This article is based on a talk given at a Party for Socialism and Liberation forum held in San Jose, Calif.
Racism is not a natural, inevitable phenomenon, nor is it something that “just happens.” It is something that we can fight against. Throughout history, we see that racism is actively promoted and organized by the ruling class. Why? Because the ruling class is numerically only a tiny portion of the population. It cannot possibly impoverish humanity and hold on to its ridiculous amounts of wealth without sowing division among the workers. Racism is an effective tool in the hands of the capitalist class.
Millions of people were abducted from Africa and enslaved in the United States. The slave-owning class in the South owed its wealth to slave labor, people who were worked to death on its plantations. The slave-owning class had to come up with an ideology to justify the enslavement of millions of people. Slavery did not exist because of racism. Racism existed to justify slavery. Of course, the African American community continues to suffer oppression today because racism continues to serve the purpose of the capitalist class in dividing the working class.
Similarly today, racism against Muslims and Arabs, Islamophobia, does not exist because it is somehow natural and normal for people of different religions to hate each other. The ruling class has actively promoted and nurtured Islamophobia. It did not start on Sept. 11, 2001, but it reached new levels because of the purpose it served. The events around 9/11 give us a case study on how the ruling class uses racism to promote its own goals—imperialist plunder, and divide and conquer.
Sept. 11 attacks, PATRIOT Act, Afghan war
On September 11, 2001, I was in 11th grade, and I remember watching events unfold on news stations in class. As the news anchors still had no information as to who the attackers were, I remember thinking to myself, “God … please don’t let it be Muslims.” Even then, as a high school student, I had a glimpse of what was to come.
Domestically, the U.S. government was quick to launch an assault on civil liberties. The government decided to increase security by breaching citizens’ privacy and rights. The PATRIOT Act was used, and continues to be used, for arbitrarily tapping phones, reading e-mails, harassing activists and arresting, interrogating and torturing individuals considered to be terrorism suspects. Sept. 11 gave the ruling class an excuse to increase its powers of repression against the people here in the United States.
But the main function of the spread of Islamophobia was to justify a new wave of military conquests by empire. The Afghanistan war was launched less than a month after 9/11. How were racism and Islamophobia useful to the ruling class? Well, not a single one of the perpetrators of 9/11 was from Afghanistan. And, 10 years later, when the Navy SEALS killed Osama bin Laden in Pakistan, the occupation of Afghanistan was not altered the slightest bit, laying to rest the notion that capturing bin Laden had been the goal of the occupation.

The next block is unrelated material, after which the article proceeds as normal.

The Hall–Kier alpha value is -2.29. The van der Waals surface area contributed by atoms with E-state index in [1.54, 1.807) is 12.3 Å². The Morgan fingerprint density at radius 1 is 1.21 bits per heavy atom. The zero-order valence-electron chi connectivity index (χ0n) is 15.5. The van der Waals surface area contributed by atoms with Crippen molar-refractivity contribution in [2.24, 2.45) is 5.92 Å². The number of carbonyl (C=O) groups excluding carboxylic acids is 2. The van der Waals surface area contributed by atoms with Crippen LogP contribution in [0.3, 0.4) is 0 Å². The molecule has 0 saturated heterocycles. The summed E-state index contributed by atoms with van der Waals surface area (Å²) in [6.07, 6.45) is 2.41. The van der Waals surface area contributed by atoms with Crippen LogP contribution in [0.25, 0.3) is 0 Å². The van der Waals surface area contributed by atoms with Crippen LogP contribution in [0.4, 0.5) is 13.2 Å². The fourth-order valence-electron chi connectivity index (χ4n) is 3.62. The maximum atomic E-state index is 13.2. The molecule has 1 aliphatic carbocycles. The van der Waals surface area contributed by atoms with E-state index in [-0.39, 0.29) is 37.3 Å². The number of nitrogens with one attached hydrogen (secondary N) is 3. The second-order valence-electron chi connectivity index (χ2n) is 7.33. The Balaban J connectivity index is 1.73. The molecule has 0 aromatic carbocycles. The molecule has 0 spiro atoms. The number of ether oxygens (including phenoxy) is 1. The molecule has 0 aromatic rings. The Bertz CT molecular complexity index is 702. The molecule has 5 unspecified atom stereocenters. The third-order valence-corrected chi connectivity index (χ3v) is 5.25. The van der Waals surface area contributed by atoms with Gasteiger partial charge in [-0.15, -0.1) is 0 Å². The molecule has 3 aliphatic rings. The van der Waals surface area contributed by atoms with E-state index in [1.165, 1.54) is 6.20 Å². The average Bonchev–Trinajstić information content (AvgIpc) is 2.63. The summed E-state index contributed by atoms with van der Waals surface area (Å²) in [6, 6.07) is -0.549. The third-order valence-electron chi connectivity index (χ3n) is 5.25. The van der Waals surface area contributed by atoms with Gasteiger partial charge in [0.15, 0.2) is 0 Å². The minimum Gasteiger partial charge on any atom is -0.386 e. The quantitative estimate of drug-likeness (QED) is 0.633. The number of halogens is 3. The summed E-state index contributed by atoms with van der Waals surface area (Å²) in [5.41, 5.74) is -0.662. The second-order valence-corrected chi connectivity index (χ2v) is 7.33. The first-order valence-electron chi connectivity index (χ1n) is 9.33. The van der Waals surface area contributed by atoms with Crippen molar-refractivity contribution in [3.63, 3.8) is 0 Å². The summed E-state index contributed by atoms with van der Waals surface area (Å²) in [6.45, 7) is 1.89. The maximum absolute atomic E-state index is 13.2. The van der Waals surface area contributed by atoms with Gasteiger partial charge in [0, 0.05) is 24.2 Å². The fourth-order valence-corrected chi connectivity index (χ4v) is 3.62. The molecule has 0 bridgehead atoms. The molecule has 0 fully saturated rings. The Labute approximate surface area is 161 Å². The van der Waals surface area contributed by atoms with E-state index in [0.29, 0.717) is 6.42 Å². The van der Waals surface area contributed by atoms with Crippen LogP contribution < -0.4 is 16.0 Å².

It was only in an atmosphere of racist hysteria that the occupation of Afghanistan could be justified as an appropriate response to 9/11. In that racist atmosphere, what was the difference between Afghans and Saudi Arabians, people from countries over a thousand miles apart?
This is not to suggest that bombing Saudi Arabia would have been justified. Rather, we are saying that, without the anti-Muslim hysteria, it would have been impossible to justify invading Afghanistan as a just reaction to 9/11.
Eighteen months later, the United States and its allies invaded Iraq. It did not matter that neither Saddam Hussein nor any Iraqi citizens had anything to do with 9/11. In fact, the secular state in Iraq considered Al Qaeda its mortal enemy. But, somehow, the trumped-up issue of “weapons of mass destruction” was linked to 9/11, and the Islamophobic hysteria justified any action against Muslims anywhere, irrespective of whether they had anything to do with 9/11.
The real purpose of the invasions of Afghanistan and Iraq was to “redraw the map of the Middle East” to better serve the interests of the U.S. oligarchy. In fact, 9/11 itself, though tragically misguided, was a reaction to decades of U.S. crimes in the Middle East. In Iraq alone, over a million people had already lost their lives as a result of the genocidal sanctions imposed on the people, depriving them of food, medicine and even clean water.
Guantanamo and 'illegal combatants'
Then there was the matter of prisoners of war—people who had resisted the occupation of their lands. Well, they were called “illegal combatants” and denied the protections of international law accorded POWs. A decade later, people are still being held in Guantanamo Bay with no evidence and no due process.
How is it that the highest levels of the U.S. government can defend the existence of torture chambers, not just in Guantanamo, but in Iraq’s Abu Ghraib and in Afghanistan’s Baghram? Again, anti-Muslim bigotry, Islamophobia, comes to the rescue. Much like the enslavement of Africans was justified by depicting them as subhuman, the massive torture and slaughter of Iraqis and Afghans is justified by portraying Muslims as sub-human beings.
Islamophobia in the United States
Of course, the fact that Islamophobia is promoted by the state and the corporate media, itself really an arm of the state, does not mean that more backward elements of the population do not buy into it. There are countless examples of anti-Muslim bigotry that continue to this day. In the immediate aftermath of 9/11, several people were attacked and even killed merely for being Muslims or even “looking like” Muslims or wearing turbans. Mosques have been set on fire, the Quran has been burned, Muslims have been forced off planes with no justification, people have been accused of being terrorists, and the list goes on and on.
At my high school, one of our teachers would not allow us to miss sixth period on Fridays for prayer, saying, “Why don’t you pray on Sunday like the rest of us?” On the street, people have yelled at me, calling me, “Diaper head.”